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What’s in a name? Specifically, a place name? A lot, says UNSW Sydney Professor of History Grace Karskens.

Karskens, a respected authority on early colonial Sydney and Australia, has won the prestigious $75,000 Coral Thomas Fellowship at the State Library of NSW for a project inspired by a long-lost list of Aboriginal names for Sydney’s Hawkesbury River.

Karskens is already working on a major ethnographic study of the Hawkesbury-Nepean, and her chance discovery in the Mitchell Library of the list of more than 180 place names turned her attention to the lower reaches of Dyarubbin, the Hawkesbury River.

In a two-year project that will begin in January, Karskens will work with Aboriginal researchers to re-connect the names to places along the river and connect the places to local ecologies, geographies and cross-cultural histories.

“Names mark our landscape,” says Karskens, author of the ground-breaking The Colony, A History of early Sydney, which revealed how Sydney’s landscape shaped the lives of the original Aboriginal inhabitants and of European settlers.


Professor Karskens. Photo: SLNSW.

“They are a shared language, and give us a shared understanding of place. But if you are an Aboriginal Australian living in Western Sydney, there is not much in the landscape that tells you your people were there for 50,000 years.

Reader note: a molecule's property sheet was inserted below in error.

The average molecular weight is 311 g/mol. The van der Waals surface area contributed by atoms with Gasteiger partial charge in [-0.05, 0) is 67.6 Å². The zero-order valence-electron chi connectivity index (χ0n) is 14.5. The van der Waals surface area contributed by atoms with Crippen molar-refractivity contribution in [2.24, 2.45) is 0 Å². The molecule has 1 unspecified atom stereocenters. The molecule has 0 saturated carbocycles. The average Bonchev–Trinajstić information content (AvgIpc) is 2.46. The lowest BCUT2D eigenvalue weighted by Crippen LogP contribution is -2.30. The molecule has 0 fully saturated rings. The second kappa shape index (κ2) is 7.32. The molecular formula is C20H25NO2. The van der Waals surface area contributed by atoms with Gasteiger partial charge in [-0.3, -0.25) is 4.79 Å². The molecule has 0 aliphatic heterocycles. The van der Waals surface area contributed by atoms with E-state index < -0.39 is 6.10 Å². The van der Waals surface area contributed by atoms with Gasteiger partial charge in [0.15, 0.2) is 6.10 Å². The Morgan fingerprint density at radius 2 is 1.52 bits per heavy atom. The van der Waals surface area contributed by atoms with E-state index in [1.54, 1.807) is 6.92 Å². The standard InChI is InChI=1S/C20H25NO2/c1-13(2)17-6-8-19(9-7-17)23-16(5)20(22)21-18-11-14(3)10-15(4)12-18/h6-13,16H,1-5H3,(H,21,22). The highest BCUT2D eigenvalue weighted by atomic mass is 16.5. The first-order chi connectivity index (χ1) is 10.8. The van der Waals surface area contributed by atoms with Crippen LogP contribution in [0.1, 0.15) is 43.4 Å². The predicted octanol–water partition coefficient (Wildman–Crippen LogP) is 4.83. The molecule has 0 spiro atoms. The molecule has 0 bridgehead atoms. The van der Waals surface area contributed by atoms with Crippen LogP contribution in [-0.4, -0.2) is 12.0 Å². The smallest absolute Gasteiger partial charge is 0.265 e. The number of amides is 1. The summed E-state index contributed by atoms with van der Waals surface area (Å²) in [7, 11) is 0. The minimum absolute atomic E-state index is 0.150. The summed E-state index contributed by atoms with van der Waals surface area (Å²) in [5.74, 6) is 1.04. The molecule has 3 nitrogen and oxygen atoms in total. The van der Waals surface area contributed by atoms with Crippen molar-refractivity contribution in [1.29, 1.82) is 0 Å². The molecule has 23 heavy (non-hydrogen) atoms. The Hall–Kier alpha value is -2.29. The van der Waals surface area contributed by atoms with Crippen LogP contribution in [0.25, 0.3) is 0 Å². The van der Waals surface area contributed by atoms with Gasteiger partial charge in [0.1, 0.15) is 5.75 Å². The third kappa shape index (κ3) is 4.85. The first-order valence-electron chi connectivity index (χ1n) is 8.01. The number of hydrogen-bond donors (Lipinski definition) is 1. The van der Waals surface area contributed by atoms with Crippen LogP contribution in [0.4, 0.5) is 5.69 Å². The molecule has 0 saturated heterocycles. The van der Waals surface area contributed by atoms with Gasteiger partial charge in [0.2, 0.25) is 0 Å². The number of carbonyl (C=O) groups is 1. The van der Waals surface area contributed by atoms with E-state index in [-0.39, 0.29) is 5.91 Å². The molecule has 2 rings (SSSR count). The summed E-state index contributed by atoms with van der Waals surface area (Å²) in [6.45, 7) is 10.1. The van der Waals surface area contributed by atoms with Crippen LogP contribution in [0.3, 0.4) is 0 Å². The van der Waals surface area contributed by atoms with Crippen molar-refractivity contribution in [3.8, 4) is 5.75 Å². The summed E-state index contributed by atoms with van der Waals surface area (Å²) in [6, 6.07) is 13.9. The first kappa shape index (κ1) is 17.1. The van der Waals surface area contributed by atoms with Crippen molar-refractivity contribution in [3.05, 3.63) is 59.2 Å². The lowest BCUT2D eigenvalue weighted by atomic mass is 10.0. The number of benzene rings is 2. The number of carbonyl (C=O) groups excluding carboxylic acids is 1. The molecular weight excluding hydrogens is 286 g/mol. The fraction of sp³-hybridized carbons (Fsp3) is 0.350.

“The reason this list is so amazing is because many of those Aboriginal names had been forgotten. When you know that every feature, every large tree, every lagoon would have had an Aboriginal name, it is awful to realise so much of it disappeared.”

Karskens will use the State Library’s vast collections to research the names, the people who lived at those places and their stories. She hopes the work will lead to an online map of the river and its geography, a booklet and photographs, and an oral history program.

“We need history; we need it pinned to places and we need it to tell the whole story,” explains Karskens, who expects the team will bring to light stories of the oppression of Aboriginal Australians as well as less hostile contact and relationships between the Aboriginal people and settlers of Dyarubbin.

In a play on the title of Kate Grenville’s famous historical novel about 19th century settlers on the Hawkesbury, Karskens has dubbed her project The Real Secret River, Dyarubbin.

“The Secret River is a great title! But when you think about it, the river was not secret to Aboriginal people or to settlers. What became hidden after the settlers arrived was the Aboriginal landscape, all those names, all those places, all those paths local people took along the river bank.

“We won’t recover it all, but this is an attempt to reconnect some of the human stories with the landscape.”